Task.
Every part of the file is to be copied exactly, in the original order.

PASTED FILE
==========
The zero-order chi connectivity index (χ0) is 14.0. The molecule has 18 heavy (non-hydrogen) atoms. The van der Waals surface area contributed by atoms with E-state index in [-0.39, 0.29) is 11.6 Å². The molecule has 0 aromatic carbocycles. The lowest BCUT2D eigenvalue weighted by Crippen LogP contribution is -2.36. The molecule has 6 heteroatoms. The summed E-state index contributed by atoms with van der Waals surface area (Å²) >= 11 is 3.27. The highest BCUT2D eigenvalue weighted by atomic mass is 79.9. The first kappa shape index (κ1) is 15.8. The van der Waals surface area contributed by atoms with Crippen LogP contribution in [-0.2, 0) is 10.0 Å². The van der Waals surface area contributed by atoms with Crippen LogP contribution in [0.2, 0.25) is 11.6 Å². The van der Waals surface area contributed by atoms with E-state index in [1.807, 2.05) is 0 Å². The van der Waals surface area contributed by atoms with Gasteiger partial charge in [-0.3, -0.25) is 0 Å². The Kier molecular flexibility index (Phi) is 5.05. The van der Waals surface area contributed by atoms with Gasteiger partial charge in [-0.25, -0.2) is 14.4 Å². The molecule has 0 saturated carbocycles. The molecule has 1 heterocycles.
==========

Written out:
The zero-order chi connectivity index (χ0) is 14.0. The molecule has 18 heavy (non-hydrogen) atoms. The van der Waals surface area contributed by atoms with E-state index in [-0.39, 0.29) is 11.6 Å². The molecule has 0 aromatic carbocycles. The lowest BCUT2D eigenvalue weighted by Crippen LogP contribution is -2.36. The molecule has 6 heteroatoms. The summed E-state index contributed by atoms with van der Waals surface area (Å²) >= 11 is 3.27. The highest BCUT2D eigenvalue weighted by atomic mass is 79.9. The first kappa shape index (κ1) is 15.8. The van der Waals surface area contributed by atoms with Crippen LogP contribution in [-0.2, 0) is 10.0 Å². The van der Waals surface area contributed by atoms with Crippen LogP contribution in [0.2, 0.25) is 11.6 Å². The van der Waals surface area contributed by atoms with E-state index in [1.807, 2.05) is 0 Å². The van der Waals surface area contributed by atoms with Gasteiger partial charge in [-0.3, -0.25) is 0 Å². The Kier molecular flexibility index (Phi) is 5.05. The van der Waals surface area contributed by atoms with Gasteiger partial charge in [-0.25, -0.2) is 14.4 Å². The molecule has 0 saturated carbocycles. The molecule has 1 heterocycles.